Money stands in the way of fixing the mass shooting problem

A gunman murdered 58 people in Las Vegas last week. Another horrible tragedy, another senseless body count, and another collective shoulder-shrug about how to end this madness.

As another BDN columnist, Matthew Gagnon, said in the aftermath, “there is very little, if anything, we can really do to stop it.”

If it strikes you as unfathomable that the greatest nation in the world, that sent men to the moon and landed robots on Mars, can’t stop maniacs from killing people with machine guns from hotel room windows, you’re not alone. That our nation wants something done to stop these mass executions is not anything to be ashamed of.

A memorial displaying 58 crosses by Greg Zanis stands at the “Welcome To Las Vegas Sign” in Las Vegas. Each cross has the name of a victim killed during the mass shooting at the Route 91 Harvest country music festival this past Sunday, Oct. 1. (Mikayla Whitmore/Las Vegas Sun via AP, File)

So why the collective apathy? How could anybody see these horrible events and simply shrug them off?

Some in the public sphere see fervent anti-gun control advocacy as an opportunity to ingratiate themselves with the highly-mobilized gun rights community. Take GOP state senator and U.S. Senate candidate Eric Brakey for example. Brakey made the incomprehensible decision, immediately after the Las Vegas shooting, to promote the two-year anniversary of his bill that made it legal for anyone in Maine to carry a concealed firearm. As if to double-down on his heinously inappropriate timing, he then posted on Twitter that “Citizens should be able to carry at the State House. It would make us a lot safer.”

Brakey is not a talented politician. But he’s made a mini-career out of being the one person willing to push the gun argument beyond the normal scope of reason to try to be the gun lobby’s hero, all in order to leverage the gun rights movement to provide him a political platform.

Gun advocates are well-organized, but they are even better at spending money.

Take Rep. Bruce Poliquin as another example. Poliquin was not a gun lobby favorite when he first entered the political world. In both his 2010 loss in the GOP primary for governor and his 2012 loss in the GOP primary for U.S. Senate, Poliquin was savaged by his opponents for his contributions to gun control organizations. The NRA actually endorsed his opponent, Kevin Raye, in Poliquin’s successful congressional primary bid in 2014.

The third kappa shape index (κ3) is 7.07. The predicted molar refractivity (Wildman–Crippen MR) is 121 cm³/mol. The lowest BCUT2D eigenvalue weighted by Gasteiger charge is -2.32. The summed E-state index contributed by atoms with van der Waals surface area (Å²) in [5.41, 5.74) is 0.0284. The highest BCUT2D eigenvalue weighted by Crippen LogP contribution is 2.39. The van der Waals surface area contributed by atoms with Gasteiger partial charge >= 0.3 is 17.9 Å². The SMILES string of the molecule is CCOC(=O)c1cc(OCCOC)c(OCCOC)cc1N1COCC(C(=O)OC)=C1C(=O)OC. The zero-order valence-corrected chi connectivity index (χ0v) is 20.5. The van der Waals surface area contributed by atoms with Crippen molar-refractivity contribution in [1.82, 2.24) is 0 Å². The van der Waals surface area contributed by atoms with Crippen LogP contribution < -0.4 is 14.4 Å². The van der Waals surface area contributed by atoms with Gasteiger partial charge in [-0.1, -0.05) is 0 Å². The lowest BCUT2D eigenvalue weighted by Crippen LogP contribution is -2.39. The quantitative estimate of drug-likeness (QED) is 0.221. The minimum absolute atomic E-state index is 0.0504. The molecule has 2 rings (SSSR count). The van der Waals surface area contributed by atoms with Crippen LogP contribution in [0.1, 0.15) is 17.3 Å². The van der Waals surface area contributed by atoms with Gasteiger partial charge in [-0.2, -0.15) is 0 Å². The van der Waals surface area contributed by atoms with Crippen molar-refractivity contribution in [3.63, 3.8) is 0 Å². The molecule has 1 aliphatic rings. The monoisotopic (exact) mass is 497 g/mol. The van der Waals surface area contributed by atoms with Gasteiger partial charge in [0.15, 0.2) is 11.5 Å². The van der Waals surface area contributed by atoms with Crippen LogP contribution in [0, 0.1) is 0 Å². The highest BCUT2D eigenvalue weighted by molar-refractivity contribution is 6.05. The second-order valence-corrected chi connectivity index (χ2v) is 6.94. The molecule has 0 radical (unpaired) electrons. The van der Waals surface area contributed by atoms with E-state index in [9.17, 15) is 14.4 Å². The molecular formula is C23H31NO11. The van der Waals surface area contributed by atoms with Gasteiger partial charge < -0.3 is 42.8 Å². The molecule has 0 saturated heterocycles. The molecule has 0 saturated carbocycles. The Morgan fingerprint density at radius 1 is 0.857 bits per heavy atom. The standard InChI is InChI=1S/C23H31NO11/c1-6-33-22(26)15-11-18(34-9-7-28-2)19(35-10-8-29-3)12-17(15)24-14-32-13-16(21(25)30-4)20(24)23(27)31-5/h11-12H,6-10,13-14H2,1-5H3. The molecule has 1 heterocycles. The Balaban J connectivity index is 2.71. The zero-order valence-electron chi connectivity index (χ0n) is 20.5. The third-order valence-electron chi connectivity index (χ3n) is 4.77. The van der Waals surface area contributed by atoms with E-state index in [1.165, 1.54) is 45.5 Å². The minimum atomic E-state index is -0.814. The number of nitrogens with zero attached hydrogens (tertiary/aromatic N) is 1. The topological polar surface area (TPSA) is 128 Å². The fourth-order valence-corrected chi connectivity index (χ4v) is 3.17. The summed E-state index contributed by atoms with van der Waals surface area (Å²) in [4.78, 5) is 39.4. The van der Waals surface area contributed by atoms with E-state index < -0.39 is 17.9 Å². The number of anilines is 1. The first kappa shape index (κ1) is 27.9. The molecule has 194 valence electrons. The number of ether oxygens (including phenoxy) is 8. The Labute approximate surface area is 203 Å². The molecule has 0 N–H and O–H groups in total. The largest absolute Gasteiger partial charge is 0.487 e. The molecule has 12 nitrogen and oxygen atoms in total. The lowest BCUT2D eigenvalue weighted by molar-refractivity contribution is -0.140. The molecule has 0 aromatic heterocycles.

Since he won that primary, though, Poliquin has received more than $200,000 from the NRA. And Poliquin has been a vocal supporter of their positions ever since.

Another example of gun lobby money spinning people on a dime is an organization I used to run, The Maine Heritage Policy Center, a conservative think tank. When MHPC was founded, then-CEO Bill Becker made it clear they were focused purely on economic issues. In a newspaper interview, Becker told a reporter definitively, “We don’t touch social issues like abortion, gay rights or gun control.” During my time at MHPC, it was a clear directive of our board that we would not delve into these issues either. MHPC’s mission statement on their website even now makes no mention of guns at all.

However, this was not the case last year. With a background check referendum on the ballot, the NRA got very interested in Maine. I worked for the background check campaign, and was shocked to see MHPC transform from an economic think tank to a full-fledged subsidiary of the NRA for most of 2016.

In January, MHPC hired a registered NRA lobbyist as their communications director. Days later, a months-long onslaught of pro-gun material began emanating from the policy center. MHPC’s blog, The Maine Wire, ran piece after piece advocating against gun control. The NRA itself began publishing material on the site, and MHPC staff authored anti-gun control opinion pieces in newspapers as well.

The NRA’s ¬†takeover was so comprehensive that MHPC’s current CEO, Matthew Gagnon, invited Chris Cox, the NRA’s executive director, to be the keynote speaker at MHPC’s annual fundraising gala.This is the same Matthew Gagnon that last week wrote in this paper that “there is very little, if anything, we can really do” to stop mass murders like the one that occurred in Las Vegas.

So why did a self-avowed economic think tank turn over its keys to the National Rifle Association for a year? MHPC is registered as a 501c3 nonprofit with the IRS, and as such is able to shield its donors from public scrutiny. So we can never know if there was a financial motive involved. But the 501c3 status does not prevent us from making an obvious assumption.

These are just a few local examples of the transformative effect of the gun lobby. Politicians and public figures all over the country have had similar transformations thanks to the NRA, freezing progress on the prevention of tragedies like the slaughter of 20 innocent children at Newtown and the recent murder of 58 concertgoers in Las Vegas.

It’s not that we can’t do anything to stop gun violence — it’s that our collective will to stop it has been purchased. And the violence won’t stop as long as the checks continue to be cashed by those shaping our public dialog.


Lance Dutson

About Lance Dutson

Lance Dutson, a principal of Red Hill Strategies, is a Republican communications consultant. He has served on the campaign teams of U.S. Sens. Susan Collins and Kelly Ayotte, as well as the Maine Republican Party.